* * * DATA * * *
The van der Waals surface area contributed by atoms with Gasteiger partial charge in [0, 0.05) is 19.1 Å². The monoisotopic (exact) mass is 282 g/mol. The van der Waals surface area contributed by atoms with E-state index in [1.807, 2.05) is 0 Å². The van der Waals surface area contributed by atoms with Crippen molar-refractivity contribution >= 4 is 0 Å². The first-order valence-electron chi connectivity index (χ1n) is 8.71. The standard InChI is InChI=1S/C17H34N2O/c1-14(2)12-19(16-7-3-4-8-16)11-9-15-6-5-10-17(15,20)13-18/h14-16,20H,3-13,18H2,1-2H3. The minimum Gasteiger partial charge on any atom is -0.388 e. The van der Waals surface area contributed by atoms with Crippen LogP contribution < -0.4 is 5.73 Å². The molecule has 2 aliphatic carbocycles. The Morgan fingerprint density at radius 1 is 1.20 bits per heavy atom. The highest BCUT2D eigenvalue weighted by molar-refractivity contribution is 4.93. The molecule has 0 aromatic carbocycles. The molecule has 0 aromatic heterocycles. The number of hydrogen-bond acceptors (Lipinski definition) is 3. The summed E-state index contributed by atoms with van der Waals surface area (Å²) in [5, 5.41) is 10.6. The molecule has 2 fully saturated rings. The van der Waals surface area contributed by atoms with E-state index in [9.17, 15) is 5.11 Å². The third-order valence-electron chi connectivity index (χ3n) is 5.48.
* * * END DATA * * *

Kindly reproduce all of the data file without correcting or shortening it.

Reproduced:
The van der Waals surface area contributed by atoms with Gasteiger partial charge in [0, 0.05) is 19.1 Å². The monoisotopic (exact) mass is 282 g/mol. The van der Waals surface area contributed by atoms with E-state index in [1.807, 2.05) is 0 Å². The van der Waals surface area contributed by atoms with Crippen molar-refractivity contribution >= 4 is 0 Å². The first-order valence-electron chi connectivity index (χ1n) is 8.71. The standard InChI is InChI=1S/C17H34N2O/c1-14(2)12-19(16-7-3-4-8-16)11-9-15-6-5-10-17(15,20)13-18/h14-16,20H,3-13,18H2,1-2H3. The minimum Gasteiger partial charge on any atom is -0.388 e. The van der Waals surface area contributed by atoms with Crippen LogP contribution < -0.4 is 5.73 Å². The molecule has 2 aliphatic carbocycles. The Morgan fingerprint density at radius 1 is 1.20 bits per heavy atom. The highest BCUT2D eigenvalue weighted by molar-refractivity contribution is 4.93. The molecule has 0 aromatic carbocycles. The molecule has 0 aromatic heterocycles. The number of hydrogen-bond acceptors (Lipinski definition) is 3. The summed E-state index contributed by atoms with van der Waals surface area (Å²) in [5, 5.41) is 10.6. The molecule has 2 fully saturated rings. The van der Waals surface area contributed by atoms with E-state index in [9.17, 15) is 5.11 Å². The third-order valence-electron chi connectivity index (χ3n) is 5.48.